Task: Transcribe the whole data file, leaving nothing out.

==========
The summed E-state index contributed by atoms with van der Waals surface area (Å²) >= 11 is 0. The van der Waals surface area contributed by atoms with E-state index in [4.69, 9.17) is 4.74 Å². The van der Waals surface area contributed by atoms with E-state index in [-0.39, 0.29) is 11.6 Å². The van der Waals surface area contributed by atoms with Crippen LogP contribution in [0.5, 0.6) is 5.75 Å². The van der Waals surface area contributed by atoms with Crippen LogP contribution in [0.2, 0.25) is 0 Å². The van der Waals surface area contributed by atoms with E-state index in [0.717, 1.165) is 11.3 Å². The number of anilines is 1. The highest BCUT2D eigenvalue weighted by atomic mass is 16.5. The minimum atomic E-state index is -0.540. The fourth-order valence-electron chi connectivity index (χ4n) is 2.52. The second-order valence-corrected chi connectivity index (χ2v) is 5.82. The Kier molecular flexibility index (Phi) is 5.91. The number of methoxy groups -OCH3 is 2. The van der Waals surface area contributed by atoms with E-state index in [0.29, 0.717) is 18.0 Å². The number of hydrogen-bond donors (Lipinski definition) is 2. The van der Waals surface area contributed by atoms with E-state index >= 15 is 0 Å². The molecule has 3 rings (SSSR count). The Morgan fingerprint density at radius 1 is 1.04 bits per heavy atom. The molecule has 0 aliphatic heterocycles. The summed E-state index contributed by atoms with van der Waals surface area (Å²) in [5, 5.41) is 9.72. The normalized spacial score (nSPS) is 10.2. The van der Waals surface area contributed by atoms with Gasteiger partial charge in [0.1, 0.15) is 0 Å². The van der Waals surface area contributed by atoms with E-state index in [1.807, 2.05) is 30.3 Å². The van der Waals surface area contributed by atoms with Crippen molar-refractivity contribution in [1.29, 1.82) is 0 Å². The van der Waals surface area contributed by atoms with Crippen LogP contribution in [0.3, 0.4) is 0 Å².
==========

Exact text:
The summed E-state index contributed by atoms with van der Waals surface area (Å²) >= 11 is 0. The van der Waals surface area contributed by atoms with E-state index in [4.69, 9.17) is 4.74 Å². The van der Waals surface area contributed by atoms with E-state index in [-0.39, 0.29) is 11.6 Å². The van der Waals surface area contributed by atoms with Crippen LogP contribution in [0.5, 0.6) is 5.75 Å². The van der Waals surface area contributed by atoms with Crippen LogP contribution in [0.2, 0.25) is 0 Å². The van der Waals surface area contributed by atoms with E-state index in [0.717, 1.165) is 11.3 Å². The number of anilines is 1. The highest BCUT2D eigenvalue weighted by atomic mass is 16.5. The minimum atomic E-state index is -0.540. The fourth-order valence-electron chi connectivity index (χ4n) is 2.52. The second-order valence-corrected chi connectivity index (χ2v) is 5.82. The Kier molecular flexibility index (Phi) is 5.91. The number of methoxy groups -OCH3 is 2. The van der Waals surface area contributed by atoms with E-state index in [0.29, 0.717) is 18.0 Å². The number of hydrogen-bond donors (Lipinski definition) is 2. The van der Waals surface area contributed by atoms with E-state index >= 15 is 0 Å². The molecule has 3 rings (SSSR count). The Morgan fingerprint density at radius 1 is 1.04 bits per heavy atom. The molecule has 0 aliphatic heterocycles. The summed E-state index contributed by atoms with van der Waals surface area (Å²) in [5, 5.41) is 9.72. The normalized spacial score (nSPS) is 10.2. The van der Waals surface area contributed by atoms with Gasteiger partial charge in [0.1, 0.15) is 0 Å². The van der Waals surface area contributed by atoms with E-state index in [1.807, 2.05) is 30.3 Å². The van der Waals surface area contributed by atoms with Crippen molar-refractivity contribution in [1.29, 1.82) is 0 Å². The van der Waals surface area contributed by atoms with Crippen LogP contribution in [0.3, 0.4) is 0 Å².